From the hundreds and thousands real incidents as well as folklores that I heard in my childhood, I beaded my plot. History and status of women play a central role in the novel “The Curse of Damini”. To be honest with you, it’s not a story rather a bunch of real-world eventualities that our women have lived up with since ages. In those 200 pages I have tried to summarize the lives of women claustrophobically restricted by social, economic and psychological conditions. In this one story I have covered many evils of mankind; hunger, forced prostitution, child marriage, Satee, widowhood, adultery, blind rituals and rape.


Do you believe in ghost?

I believe in some super-natural power that’s beyond explanation. Call me an optimist fool, but I believe in Karma-Chakra and poetic justice. Sometimes the good or bad deeds done by a human being is neither rewarded nor punished on an immediate basis, but that does not mean it’s forgotten. You may refer to the following line in the novel where I have quoted my beliefs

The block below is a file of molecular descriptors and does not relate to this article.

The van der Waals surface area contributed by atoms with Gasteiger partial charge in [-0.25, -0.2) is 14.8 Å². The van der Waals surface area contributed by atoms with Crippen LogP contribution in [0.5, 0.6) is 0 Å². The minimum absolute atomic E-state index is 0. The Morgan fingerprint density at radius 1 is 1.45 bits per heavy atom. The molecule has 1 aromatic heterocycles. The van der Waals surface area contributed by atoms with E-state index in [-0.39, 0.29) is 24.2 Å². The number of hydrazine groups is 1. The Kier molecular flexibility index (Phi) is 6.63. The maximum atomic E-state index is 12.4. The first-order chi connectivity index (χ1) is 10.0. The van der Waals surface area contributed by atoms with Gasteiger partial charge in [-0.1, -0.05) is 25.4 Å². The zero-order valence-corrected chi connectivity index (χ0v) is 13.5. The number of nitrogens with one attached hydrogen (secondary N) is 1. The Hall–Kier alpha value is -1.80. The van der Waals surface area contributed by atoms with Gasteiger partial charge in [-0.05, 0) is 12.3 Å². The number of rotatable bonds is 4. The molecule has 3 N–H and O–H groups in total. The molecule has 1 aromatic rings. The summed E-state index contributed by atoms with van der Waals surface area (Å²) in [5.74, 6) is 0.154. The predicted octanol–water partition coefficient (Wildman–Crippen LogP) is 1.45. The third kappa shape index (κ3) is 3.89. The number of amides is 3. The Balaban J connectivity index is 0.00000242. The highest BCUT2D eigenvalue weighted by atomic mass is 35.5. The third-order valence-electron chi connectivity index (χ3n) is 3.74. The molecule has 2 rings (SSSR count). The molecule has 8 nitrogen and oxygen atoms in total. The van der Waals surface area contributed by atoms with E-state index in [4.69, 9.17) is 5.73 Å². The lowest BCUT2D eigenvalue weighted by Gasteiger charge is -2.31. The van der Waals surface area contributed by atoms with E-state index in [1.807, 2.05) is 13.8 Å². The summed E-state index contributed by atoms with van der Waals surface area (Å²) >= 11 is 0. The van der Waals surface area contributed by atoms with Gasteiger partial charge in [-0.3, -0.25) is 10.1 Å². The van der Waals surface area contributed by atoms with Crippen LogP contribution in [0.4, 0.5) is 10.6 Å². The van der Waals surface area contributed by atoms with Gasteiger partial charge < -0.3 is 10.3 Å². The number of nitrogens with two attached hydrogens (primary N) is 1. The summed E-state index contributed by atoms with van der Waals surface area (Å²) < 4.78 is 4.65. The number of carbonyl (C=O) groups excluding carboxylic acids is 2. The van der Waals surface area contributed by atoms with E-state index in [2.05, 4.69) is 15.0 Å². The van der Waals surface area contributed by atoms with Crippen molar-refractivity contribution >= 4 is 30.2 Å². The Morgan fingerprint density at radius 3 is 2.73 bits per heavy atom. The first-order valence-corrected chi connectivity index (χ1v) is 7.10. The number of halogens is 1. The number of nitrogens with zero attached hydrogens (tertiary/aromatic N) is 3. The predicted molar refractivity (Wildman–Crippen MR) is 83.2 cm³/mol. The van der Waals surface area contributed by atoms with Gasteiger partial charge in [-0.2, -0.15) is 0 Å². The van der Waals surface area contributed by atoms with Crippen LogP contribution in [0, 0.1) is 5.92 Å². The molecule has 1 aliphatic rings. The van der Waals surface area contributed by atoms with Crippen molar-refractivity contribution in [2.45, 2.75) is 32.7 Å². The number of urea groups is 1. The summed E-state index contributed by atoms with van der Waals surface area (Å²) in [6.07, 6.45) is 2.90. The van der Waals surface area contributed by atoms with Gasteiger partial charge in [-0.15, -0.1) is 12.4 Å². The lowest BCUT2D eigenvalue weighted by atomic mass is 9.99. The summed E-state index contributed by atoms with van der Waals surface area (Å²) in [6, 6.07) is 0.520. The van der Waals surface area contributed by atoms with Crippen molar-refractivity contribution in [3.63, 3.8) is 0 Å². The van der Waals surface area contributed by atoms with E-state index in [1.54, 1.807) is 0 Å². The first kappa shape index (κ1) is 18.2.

“You reap what you sow, zamindar. You didn’t let us live a life, and I curse you. I curse you, so would be your life.” 


Why did you project the book as a horror story?

I wished this novel to attract readers from all genres. Had I projected it as a historical fiction, it would have lured a particular group; however thrillers usually have a wider audience.



How much research did you do?

Ahh! A lot. I had to read more than fifty well-known novels that